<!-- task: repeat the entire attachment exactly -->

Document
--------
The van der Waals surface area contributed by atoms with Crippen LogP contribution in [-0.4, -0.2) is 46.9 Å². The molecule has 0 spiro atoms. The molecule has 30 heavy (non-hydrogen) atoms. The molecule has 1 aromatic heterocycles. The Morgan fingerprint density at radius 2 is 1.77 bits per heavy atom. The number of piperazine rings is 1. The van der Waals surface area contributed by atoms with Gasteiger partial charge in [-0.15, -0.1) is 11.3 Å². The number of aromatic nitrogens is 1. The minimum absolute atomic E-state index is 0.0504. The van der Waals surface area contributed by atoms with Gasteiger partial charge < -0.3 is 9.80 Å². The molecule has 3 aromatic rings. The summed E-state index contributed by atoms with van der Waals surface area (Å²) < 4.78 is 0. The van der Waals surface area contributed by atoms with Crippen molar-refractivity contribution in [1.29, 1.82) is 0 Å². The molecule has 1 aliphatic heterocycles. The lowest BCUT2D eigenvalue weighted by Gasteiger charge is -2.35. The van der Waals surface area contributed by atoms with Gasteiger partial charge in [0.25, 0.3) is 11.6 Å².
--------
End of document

The van der Waals surface area contributed by atoms with Crippen LogP contribution in [-0.4, -0.2) is 46.9 Å². The molecule has 0 spiro atoms. The molecule has 30 heavy (non-hydrogen) atoms. The molecule has 1 aromatic heterocycles. The Morgan fingerprint density at radius 2 is 1.77 bits per heavy atom. The number of piperazine rings is 1. The van der Waals surface area contributed by atoms with Gasteiger partial charge in [-0.15, -0.1) is 11.3 Å². The number of aromatic nitrogens is 1. The minimum absolute atomic E-state index is 0.0504. The van der Waals surface area contributed by atoms with Gasteiger partial charge < -0.3 is 9.80 Å². The molecule has 3 aromatic rings. The summed E-state index contributed by atoms with van der Waals surface area (Å²) < 4.78 is 0. The van der Waals surface area contributed by atoms with Crippen molar-refractivity contribution in [1.29, 1.82) is 0 Å². The molecule has 1 aliphatic heterocycles. The lowest BCUT2D eigenvalue weighted by Gasteiger charge is -2.35. The van der Waals surface area contributed by atoms with Gasteiger partial charge in [0.25, 0.3) is 11.6 Å².